When she first moved in, she was able to walk, and would do daily laps around the circular corridors inside.  She wouldn’t go outside unless my Brother or I were with her. She didn’t feel safe.  I think she knew she would get lost.  She’s in a wheelchair now.  She no longer has the strength in her legs to hold herself up for more than a few seconds, her muscles have weakened through lack of use.  She falls every couple of weeks.  The last time left a bruise on her cheek from her face colliding with the floor.  ‘Oh it’s nothing’, she says, wondering what all the fuss is about.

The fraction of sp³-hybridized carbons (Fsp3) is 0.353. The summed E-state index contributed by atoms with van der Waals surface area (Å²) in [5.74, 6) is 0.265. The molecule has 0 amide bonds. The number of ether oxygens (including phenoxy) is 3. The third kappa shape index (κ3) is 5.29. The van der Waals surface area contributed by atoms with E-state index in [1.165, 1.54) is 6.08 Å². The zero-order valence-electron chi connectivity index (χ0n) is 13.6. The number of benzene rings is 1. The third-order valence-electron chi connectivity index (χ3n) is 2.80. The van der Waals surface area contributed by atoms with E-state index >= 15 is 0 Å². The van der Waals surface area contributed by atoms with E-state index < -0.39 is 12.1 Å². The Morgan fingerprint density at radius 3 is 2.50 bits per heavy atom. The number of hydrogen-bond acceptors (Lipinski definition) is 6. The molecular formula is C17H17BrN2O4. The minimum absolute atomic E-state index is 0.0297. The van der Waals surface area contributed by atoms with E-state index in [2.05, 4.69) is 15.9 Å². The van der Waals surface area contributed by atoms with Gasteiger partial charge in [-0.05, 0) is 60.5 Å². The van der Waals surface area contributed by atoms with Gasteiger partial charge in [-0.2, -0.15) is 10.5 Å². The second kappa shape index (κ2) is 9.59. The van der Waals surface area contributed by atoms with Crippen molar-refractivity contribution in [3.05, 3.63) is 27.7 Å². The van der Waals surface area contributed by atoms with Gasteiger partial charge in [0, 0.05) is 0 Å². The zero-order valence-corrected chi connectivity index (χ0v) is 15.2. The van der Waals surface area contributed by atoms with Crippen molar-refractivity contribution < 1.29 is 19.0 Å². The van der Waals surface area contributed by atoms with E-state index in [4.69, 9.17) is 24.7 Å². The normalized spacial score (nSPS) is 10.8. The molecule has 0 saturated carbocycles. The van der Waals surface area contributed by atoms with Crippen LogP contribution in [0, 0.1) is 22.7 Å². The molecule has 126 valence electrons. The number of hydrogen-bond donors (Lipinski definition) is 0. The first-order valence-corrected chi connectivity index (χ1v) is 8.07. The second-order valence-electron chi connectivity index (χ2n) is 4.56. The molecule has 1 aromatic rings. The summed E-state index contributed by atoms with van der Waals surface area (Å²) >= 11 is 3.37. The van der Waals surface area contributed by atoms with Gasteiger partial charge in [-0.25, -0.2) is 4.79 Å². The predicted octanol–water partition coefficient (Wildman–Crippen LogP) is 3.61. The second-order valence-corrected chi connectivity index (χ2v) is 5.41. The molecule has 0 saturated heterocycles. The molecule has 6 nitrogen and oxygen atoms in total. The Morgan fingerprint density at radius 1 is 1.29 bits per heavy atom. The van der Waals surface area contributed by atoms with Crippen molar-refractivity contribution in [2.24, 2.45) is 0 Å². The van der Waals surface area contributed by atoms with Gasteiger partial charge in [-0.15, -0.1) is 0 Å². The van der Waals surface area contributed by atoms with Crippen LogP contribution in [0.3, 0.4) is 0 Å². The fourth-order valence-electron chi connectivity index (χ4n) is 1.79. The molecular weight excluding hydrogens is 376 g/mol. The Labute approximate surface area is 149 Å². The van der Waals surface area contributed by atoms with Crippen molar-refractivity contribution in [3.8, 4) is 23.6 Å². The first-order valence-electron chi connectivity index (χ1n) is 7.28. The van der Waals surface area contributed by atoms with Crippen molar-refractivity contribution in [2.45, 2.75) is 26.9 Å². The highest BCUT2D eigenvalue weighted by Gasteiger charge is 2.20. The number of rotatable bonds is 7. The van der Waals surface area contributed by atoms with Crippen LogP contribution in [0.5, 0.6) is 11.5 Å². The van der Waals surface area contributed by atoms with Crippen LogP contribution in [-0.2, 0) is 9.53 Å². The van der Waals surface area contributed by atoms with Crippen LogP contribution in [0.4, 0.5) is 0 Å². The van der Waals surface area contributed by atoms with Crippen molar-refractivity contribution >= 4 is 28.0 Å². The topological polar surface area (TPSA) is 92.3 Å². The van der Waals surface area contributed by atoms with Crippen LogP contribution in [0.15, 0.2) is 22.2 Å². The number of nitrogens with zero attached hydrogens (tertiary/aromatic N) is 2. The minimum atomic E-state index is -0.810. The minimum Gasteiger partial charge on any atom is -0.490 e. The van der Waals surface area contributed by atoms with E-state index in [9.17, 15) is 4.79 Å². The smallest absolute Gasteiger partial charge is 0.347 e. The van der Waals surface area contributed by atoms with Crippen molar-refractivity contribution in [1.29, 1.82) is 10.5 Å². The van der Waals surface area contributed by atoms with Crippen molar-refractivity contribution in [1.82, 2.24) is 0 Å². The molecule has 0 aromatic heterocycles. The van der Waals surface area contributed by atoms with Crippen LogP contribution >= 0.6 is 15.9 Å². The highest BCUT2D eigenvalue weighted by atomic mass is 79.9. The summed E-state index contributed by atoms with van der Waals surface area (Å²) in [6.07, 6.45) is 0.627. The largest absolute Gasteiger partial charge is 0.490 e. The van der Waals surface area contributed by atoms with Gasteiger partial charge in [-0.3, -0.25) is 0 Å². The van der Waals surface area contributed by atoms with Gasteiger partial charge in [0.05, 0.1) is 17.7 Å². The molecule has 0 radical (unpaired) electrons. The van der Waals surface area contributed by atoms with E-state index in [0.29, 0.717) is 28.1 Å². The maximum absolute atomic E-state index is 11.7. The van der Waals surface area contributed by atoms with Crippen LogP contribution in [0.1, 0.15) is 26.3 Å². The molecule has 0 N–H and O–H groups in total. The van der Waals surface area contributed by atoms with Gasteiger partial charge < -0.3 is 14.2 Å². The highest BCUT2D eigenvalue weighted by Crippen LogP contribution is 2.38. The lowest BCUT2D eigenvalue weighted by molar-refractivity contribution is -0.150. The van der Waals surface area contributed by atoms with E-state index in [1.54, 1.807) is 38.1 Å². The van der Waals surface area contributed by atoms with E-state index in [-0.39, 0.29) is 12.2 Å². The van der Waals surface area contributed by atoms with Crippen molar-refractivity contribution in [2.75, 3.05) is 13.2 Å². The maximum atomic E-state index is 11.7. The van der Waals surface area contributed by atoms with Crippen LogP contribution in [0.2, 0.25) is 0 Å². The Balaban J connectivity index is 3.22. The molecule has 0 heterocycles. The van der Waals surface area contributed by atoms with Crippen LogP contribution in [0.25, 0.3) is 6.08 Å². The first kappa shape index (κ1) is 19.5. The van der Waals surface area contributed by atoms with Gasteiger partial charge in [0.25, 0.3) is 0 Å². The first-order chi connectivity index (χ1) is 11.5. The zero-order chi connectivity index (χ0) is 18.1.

Before my Dad passed away, she was very protective of him. She had to know what everyone wanted, and he had to sit next to her all the time.  ‘So I can keep my eye on him’, she’d tell me, quite seriously, paranoia already creeping in.  Every morning, she’d pull his wheelchair into her section of their joined rooms, whether or not he felt like sitting there.  She was the boss.  They would watch TV.

After my Dad passed, she mourned him and to me, she seemed so small and vulnerable. She was alone now.  Stuck in that place forever.